“Be thankful for what you have; you’ll end up having more. If you concentrate on what you don’t have, you will never, ever have enough” – Oprah Winfrey
“It isn’t what you have or who you are or where you are or what you are doing that makes you happy or unhappy. It is what you think about it.” ― Dale Carnegie
Without even thinking, when people are happy about an issue’s outcome, they’ll say “Thank goodness!”, “Thank God!”, or even “Praise the Lord!” It’s almost a conditioned response.
Are they truly grateful, or just relieved?
I grew up in a nice middle class family with parents, grandparents, and a little sister who loved me. I’m one of 22 first cousins on my dad’s side, and I have a nice extended family on my mom’s side as well. We had the normal assortment of family upsets and illnesses, and some months we were very tight in our budgets, but overall I had quite a lot to be thankful for.
As I meandered through my life, I made some good choices and some not-so-good choices, but I am blessed with a wonderful husband, three beautiful children, five adorable grandchildren, and that same little sister, who still loves me. I even have two stepsisters and their families now.
This time last year, I’d just had a wonderful big family birthday party and a long-awaited trip to Hawaii. It was wonderful. But I was so stressed by work, minor health issues, and things happening with some friends and family, that I really wasn’t as grateful at the time as I should have been. In fact, I was so down last December that I did no Christmas letter for the first time in 25 years. Yikes.
“If all our misfortunes were laid in one common heap whence everyone must take an equal portion, most people would be content to take their own and depart.” ― Socrates
With a truly grateful heart this Thanksgiving, I can tell you I’ve made some major adjustments in my perspective. My beloved husband helped me figure out how to retire earlier this year to give me relief from those pressures and precious time with my ailing mother. And I came to terms with a number of things:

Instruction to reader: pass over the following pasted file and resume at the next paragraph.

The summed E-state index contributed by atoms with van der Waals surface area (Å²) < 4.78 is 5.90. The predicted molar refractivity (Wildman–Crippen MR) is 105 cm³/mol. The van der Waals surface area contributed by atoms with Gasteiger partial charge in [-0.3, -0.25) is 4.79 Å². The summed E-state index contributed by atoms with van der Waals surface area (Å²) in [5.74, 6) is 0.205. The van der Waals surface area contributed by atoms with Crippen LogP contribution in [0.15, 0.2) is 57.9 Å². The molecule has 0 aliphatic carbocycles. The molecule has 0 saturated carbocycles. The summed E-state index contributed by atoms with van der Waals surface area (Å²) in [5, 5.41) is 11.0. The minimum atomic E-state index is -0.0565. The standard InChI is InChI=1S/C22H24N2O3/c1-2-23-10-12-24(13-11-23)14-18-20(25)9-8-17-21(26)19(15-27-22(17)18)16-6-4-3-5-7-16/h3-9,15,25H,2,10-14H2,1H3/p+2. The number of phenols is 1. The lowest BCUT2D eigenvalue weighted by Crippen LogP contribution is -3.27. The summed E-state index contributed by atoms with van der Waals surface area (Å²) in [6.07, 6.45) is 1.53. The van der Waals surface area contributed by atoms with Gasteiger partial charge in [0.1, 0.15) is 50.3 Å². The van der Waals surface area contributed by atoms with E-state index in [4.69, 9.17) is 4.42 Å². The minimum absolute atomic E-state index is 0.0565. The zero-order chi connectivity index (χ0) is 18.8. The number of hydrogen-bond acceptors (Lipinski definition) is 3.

- I am a cancer survivor, and my health will never be perfect. I have other issues, which may someday affect my mobility, but for now they just remind me to take care of myself. I am not in chronic pain, I can see, hear, walk, write, and travel. I can’t change anyone else’s condition, but my husband, children, and grandchildren all have fairly stable health. I am very fortunate.
- I will never be rich or famous, have a grand home, or own a Mercedes. My beloved and I have a nice home, serviceable economy cars, and we are working hard to make sure we have properly financed our retirement so he can retire as well in the near future. The economy is challenging us, but we’ll work through it.
- I’ve made mistakes I can’t change. I can think of a million moments I’d redo to make my marriage and my children’s lives more perfect, or to improve on my friendships. I’ve neglected prayer sometimes. Still, I have a wonderful family. My children are all grown with families of their own; I have some great friends and an amazing life partner. God has been forgiving and good to me.
So there you have it – health, sufficient wealth, family, friends, and faith. I have everything I need, and more. If I’m really honest, I actually have everything I want and more. I have learned to concentrate on the things I can change. I am seriously blessed, and seriously grateful.
“Many people lose the small joys in the hope for the big happiness.” ― Pearl S. Buck
“He who is not contented with what he has, would not be contented with what he would like to have.” ― Socrates
My life is certainly not perfect; nobody’s is. And I know life doesn’t come with guarantees. It’s fragile and things can change in a heartbeat. I don’t want to take a single moment for granted.
“Be content with what you have;
rejoice in the way things are.
When you realize there is nothing lacking,
the whole world belongs to you.” ― Lao Tzu
And so on this Thanksgiving Day, let me offer you my prayers for health, whatever sustenance you need, spiritual well-being, and the closeness of family and friends. May these things come to you, stay with you, and offer you contentment and peace of mind.
If you are seriously grateful, contentment will follow. It’s not always easy, but go ahead, give it a try.
“Being content is perhaps no less easy than playing the violin well: and requires no less practice.” ― Alain de Botton